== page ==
Recognizing Irrational Beliefs & Thought Patterns
Once underlying irrational beliefs have been challenged, therapy focuses on helping the person seeking therapy recognize irrational beliefs or thought patterns as they arise. While they may understand the illogical beliefs they had prior to therapy, it will be important for them to recognize patterns and irrational beliefs that may develop later. Otherwise, they would need REBT the next time that an activating event occurred.
Rational emotive behavior therapy techniques help clients challenge irrational beliefs and promote logical beliefs. REBT therapy techniques focus on each component of the ABC model but are primarily concerned with managing belief systems and patterns. Some REBT therapy techniques include:
- Problem Solving Techniques: Reduce the severity and impact of an activating event by solving problems as they develop
- Cognitive Restructuring Techniques: Help people change the way they think about and perceive activating events so that they will not develop irrational beliefs
- Coping Techniques: Make it easier to deal with the negative feelings that can arise from irrational beliefs as clients learn how to identify and correct these beliefs
What to Expect
REBT therapy is fairly straightforward and does not involve any sophisticated equipment or medications. You will meet with the REBT therapist, typically in an office setting, and speak with them for the duration of your session. Initially, there may be many questions about your background so the therapist can understand your beliefs and what situations caused them. Most of the REBT sessions will probably involve the therapist listening and encouraging you to follow certain lines of conversation. Expect to talk a great deal, and try to be as open as possible; this will increase the effectiveness of REBT treatment.
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Goals of REBT Therapy for Addiction Recovery
The goals of rational emotive behavior therapy are to understand, identify and challenge irrational beliefs to improve well-being and avoid developing additional irrational beliefs in the future.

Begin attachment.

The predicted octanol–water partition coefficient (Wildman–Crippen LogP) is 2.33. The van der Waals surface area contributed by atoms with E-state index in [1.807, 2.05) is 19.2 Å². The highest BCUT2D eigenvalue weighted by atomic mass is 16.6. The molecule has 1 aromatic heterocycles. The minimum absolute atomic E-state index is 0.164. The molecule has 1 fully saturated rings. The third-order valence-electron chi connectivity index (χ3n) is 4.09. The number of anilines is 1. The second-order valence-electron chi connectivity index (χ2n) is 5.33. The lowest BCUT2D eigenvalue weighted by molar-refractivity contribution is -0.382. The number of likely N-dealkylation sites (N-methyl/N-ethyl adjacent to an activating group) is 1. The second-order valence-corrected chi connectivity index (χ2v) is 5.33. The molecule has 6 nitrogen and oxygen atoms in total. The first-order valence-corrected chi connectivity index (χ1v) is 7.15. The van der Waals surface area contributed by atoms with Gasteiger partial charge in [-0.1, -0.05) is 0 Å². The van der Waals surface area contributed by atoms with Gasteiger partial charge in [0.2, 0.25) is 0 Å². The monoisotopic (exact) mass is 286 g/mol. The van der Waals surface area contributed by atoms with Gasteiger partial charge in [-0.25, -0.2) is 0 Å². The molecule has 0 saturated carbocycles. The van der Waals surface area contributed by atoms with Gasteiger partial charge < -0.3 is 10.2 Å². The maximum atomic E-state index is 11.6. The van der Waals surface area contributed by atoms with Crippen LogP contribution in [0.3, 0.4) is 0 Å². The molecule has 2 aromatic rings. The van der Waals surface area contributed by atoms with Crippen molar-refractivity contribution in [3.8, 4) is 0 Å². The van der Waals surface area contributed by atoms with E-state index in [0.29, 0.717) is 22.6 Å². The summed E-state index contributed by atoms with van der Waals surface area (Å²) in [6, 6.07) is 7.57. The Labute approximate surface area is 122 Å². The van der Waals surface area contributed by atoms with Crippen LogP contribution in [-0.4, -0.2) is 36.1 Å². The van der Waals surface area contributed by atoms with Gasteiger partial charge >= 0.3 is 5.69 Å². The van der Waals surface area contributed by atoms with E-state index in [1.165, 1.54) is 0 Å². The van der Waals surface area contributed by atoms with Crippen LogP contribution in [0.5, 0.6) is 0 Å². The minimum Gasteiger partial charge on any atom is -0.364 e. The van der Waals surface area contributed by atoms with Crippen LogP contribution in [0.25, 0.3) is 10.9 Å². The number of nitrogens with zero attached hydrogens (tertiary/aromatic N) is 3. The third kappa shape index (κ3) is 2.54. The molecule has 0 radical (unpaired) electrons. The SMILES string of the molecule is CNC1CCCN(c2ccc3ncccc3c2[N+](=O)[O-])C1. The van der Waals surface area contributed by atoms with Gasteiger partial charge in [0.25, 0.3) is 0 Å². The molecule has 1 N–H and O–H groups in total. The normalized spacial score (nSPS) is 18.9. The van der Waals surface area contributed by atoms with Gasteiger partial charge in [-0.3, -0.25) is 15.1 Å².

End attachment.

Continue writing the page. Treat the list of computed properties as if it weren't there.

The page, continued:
While the main therapeutic goal of REBT is to change addictive and maladaptive behaviors, there are multiple smaller goals of REBT therapy that will be necessary to achieve before behaviors will start to change. By effectively reducing irrational beliefs, addictive behaviors driven by these beliefs will eventually change.
Benefits of Rational Emotive Behavior Therapy
REBT treatment has been shown to be an effective treatment for depression and other psychological conditions. Some of the other conditions that REBT has been helpful in treating include:
- Addictive behaviors
- Uncontrolled feelings of anger, guilt or rage
- Eating disorders
- Aggressive behaviors
- Sleep problems
REBT has even been used for those without a psychiatric complaint who simply wish to improve their psychological well-being. While REBT has been shown to be helpful in the long-term treatment of many psychological problems or disorders, results may vary.
How Long Does Therapy Last?
REBT is designed to have a problem-focused approach. As such, the length of therapy will depend on the type of problem, how long it takes to treat it and how well the person seeking therapy responds to REBT. Therapy sessions are typically half-an-hour to an hour long and may last for several weeks.
Limitations of Rational Emotive Behavior Therapy
Like any other type of therapy, there are limitations to REBT. REBT is not designed to replace medications for those who have a chemical imbalance that leads to addiction or psychological illness. While REBT may be a great addition to medications, there are situations where medications will be more helpful than REBT. REBT is also less likely to be effective with someone who is not sober, as a clear mind helps the therapy be more effective.
REBT will only be as effective as the work the person seeking therapy puts into it. Someone who is not open with their therapist, doesn’t do the homework assigned to them or who simply doesn’t respond well to REBT may require a longer course of treatment or other treatment approaches.